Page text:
China will have the power to extradite Hong Kong citizens who are charged under a pending new national security law, according to a pro-Beijing legislative heavyweight.
“If the central government thinks that it’s necessary, it will be an option that a person who has violated the national security law will be extradited to and trialed in the mainland,” said Tam Yiu-chung, the sole Hong Kong member of the NPC Standing Committee.
“It depends on how the central government will exercise its jurisdiction.” The law will soon be discussed and passed by the National People’s Congress (NPC) Standing Committee, he said.
Cases involving suspected foreign interference could be among those that mainland authorities decide to handle, rather than leaving them to the special administrative region, Tam added.
Such moves will not contradict the Basic Law, Hong Kong’s mini-constitution, which states that Beijing has the jurisdiction on matters relating to defense and foreign affairs in Hong Kong, he said.
The NPC Standing Committee will meet in Beijing from Thursday to Saturday. Although the national security law was not an agenda of the meeting, it was reported that the committee may pass the law in a special meeting next week.
Prior to this, US Secretary of State Mike Pompeo will meet with Yang Jiechi, director of the Office of Foreign Affairs of the Communist Party of China, in Hawaii on Wednesday. Hong Kong matters will be one of the key topics discussed in the meeting. The US has threatened to remove Hong Kong’s special status over the Beijing-imposed law.
Meanwhile, on Tuesday, the Hong Kong Free Press tweeted a letter written by Priti Patel, the Secretary of State for the Home Department of the United Kingdom, to UK Prime Minister Boris Johnson. It addressed how the British government should increase the rights of British National (Overseas) passport holders in Hong Kong.
According to the proposal, if the national security law is implemented in Hong Kong, BNO passport holders and their family members would be allowed to search for jobs and study in the UK within a period of 12 months.
While the central government has not yet unveiled the draft of law, some pro-Beijing politicians have tried to ease public concerns. Most cases will be handled by a special court in Hong Kong, while the Hong Kong Police Force will set up a special branch to enforce the law, they said. The law will not have a retroactive period, they added.
However, a person’s past speeches could be used as evidence in a case, Ronny Tong Ka-wah, a senior counsel and member of the Executive Council of Hong Kong, said in a forum on Saturday. A judge will assess a person’s intention to commit an act of treason or subversion based on the “actual effect” their speeches or actions have had, he added.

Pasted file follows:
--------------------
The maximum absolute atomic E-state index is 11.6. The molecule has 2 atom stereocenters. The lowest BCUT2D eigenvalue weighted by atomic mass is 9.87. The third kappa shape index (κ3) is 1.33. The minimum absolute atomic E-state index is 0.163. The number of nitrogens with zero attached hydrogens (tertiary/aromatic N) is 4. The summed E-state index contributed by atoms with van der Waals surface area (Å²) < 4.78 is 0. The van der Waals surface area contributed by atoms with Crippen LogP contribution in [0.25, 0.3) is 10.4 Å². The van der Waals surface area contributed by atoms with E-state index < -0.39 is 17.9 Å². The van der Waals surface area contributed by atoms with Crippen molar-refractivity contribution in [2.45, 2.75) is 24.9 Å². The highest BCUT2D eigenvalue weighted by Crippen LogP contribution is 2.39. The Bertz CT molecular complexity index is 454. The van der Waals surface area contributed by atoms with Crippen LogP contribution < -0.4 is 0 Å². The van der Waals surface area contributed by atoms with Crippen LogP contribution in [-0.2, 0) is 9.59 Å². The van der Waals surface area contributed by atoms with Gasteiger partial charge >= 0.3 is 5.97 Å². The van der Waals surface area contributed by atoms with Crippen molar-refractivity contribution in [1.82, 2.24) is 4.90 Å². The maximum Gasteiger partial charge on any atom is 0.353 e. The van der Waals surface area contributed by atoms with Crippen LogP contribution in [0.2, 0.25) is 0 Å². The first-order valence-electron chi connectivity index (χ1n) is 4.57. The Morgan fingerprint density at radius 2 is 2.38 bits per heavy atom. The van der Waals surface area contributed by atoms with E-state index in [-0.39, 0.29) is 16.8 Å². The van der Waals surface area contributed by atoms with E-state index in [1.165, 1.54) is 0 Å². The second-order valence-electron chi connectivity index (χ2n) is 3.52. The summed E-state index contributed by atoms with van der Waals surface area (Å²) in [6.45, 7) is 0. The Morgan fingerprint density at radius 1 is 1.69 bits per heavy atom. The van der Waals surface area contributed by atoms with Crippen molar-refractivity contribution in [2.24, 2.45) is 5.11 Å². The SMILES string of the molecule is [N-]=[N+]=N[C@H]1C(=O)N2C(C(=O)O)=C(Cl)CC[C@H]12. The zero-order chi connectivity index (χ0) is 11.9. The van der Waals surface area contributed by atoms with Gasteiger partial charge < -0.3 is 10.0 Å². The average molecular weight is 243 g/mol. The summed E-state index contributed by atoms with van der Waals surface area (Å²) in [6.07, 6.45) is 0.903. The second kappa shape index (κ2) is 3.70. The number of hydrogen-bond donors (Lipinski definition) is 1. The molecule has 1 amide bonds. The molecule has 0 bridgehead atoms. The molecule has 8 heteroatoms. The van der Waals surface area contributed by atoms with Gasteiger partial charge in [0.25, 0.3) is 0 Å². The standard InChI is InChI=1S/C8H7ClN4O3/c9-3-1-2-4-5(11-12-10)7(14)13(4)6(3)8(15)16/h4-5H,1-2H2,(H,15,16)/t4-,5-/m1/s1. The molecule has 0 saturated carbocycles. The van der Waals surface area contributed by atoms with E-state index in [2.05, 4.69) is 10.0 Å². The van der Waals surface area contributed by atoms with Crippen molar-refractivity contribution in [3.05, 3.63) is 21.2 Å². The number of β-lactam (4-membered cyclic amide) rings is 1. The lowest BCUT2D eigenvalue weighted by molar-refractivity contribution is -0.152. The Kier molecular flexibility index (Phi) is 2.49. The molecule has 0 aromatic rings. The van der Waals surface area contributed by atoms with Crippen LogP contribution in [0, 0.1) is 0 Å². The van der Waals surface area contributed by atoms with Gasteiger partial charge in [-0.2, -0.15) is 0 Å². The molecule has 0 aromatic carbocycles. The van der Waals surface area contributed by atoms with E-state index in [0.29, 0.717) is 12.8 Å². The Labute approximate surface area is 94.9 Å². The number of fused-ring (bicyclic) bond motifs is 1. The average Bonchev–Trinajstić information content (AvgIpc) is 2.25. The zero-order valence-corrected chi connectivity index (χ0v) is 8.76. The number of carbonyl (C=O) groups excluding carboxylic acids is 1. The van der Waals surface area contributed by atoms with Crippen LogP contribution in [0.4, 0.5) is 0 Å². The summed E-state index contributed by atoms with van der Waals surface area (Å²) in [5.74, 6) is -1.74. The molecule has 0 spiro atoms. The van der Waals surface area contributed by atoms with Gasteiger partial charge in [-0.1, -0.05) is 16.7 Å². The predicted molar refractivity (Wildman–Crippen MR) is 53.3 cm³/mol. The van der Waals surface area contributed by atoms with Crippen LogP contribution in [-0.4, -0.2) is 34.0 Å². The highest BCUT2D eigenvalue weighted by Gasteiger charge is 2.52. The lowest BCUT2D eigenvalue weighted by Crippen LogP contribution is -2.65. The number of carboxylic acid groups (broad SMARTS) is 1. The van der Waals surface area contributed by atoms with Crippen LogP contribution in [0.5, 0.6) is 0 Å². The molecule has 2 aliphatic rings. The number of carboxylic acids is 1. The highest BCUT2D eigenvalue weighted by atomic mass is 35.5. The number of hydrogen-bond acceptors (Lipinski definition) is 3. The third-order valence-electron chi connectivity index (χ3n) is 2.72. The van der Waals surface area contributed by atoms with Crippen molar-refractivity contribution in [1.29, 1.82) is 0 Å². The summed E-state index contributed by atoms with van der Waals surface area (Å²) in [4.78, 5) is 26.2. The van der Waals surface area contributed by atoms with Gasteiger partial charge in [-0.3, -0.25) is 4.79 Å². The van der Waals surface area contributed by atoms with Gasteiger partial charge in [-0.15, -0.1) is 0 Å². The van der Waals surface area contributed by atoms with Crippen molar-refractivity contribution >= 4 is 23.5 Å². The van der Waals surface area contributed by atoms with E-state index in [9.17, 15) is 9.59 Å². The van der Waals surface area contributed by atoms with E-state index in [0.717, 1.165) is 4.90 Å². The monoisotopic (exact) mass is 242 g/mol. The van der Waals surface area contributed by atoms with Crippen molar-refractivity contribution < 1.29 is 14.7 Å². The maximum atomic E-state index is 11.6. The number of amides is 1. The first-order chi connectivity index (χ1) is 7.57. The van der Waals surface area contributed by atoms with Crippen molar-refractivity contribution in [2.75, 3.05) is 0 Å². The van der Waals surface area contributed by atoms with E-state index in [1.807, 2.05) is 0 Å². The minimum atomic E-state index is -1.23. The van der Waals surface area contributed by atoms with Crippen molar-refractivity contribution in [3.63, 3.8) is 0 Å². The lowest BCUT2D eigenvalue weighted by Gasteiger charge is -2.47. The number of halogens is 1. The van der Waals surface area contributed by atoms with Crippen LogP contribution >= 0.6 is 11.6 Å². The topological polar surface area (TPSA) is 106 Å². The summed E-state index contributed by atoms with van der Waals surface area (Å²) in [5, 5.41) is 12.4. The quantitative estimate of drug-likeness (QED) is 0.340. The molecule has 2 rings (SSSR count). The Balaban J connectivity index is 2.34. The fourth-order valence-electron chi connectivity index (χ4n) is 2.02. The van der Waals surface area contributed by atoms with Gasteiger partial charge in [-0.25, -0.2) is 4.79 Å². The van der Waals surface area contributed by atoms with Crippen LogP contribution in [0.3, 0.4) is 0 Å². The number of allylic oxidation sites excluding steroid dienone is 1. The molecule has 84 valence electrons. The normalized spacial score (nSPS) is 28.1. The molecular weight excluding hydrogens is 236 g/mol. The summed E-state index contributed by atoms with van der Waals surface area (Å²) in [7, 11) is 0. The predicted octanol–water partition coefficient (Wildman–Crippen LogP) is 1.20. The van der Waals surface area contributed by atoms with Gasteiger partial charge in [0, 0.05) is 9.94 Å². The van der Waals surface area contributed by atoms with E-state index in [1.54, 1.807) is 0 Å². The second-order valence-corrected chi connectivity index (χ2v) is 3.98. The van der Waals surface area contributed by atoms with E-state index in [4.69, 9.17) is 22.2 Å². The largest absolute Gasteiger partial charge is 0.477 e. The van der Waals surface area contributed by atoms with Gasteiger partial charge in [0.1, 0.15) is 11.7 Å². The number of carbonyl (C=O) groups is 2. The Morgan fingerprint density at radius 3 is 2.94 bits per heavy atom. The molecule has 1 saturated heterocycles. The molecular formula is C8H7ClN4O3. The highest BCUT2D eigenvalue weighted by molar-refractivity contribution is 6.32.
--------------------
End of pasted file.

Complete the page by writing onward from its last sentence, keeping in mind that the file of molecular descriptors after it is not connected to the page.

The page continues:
Deng Zhonghua, deputy director of the Hong Kong and Macau Affairs Office, said on Monday that the mainland will need to have jurisdiction over cases where national security has been severely threatened.
Deng also said Beijing would send security agents to Hong Kong. Justice Secretary Teresa Cheng said it was not reasonable to expect the legislation to follow common law principles.
The proposed national security law sounds like a weird hybrid between common and mainland law, said Philip Dykes, chairman of the Hong Kong Bar Association. Beijing’s intention to take control of the most serious national security cases in Hong Kong amounts to a “reverse engineering” of the failed extradition bill, he said.
“At the moment it sounds like a reverse engineering of the ill-fated extradition bill. Rather than you going to the mainland, the mainland comes to you,” Dykes said.
Most people in Hong Kong are against the national security law Beijing is set to impose on the SAR, said James Tien, honorary chairman of the Liberal Party.
Tien said he believes most people are not happy with it, but there’s nothing the SAR can do as the central government is the one driving the legislation. He said he hoped people would come to accept it once the law’s details are known.
The possibility of extraditions to the mainland would worry a lot of people in Hong Kong, New People’s Party chairwoman and executive councilor Regina Ip said Wednesday.
“If a decision is taken or the draft legislation has the effect that Hong Kong people accused of infringing serious national offenses could be transferred to the mainland for trial, given that the mainland has a totally different legal and judicial system from Hong Kong, that would cause considerable concerns,” Ip said.
She said residents in Hong Kong are accustomed to the common law system, which guarantees defendants the right to an open, highly transparent trial and offers many human rights protections.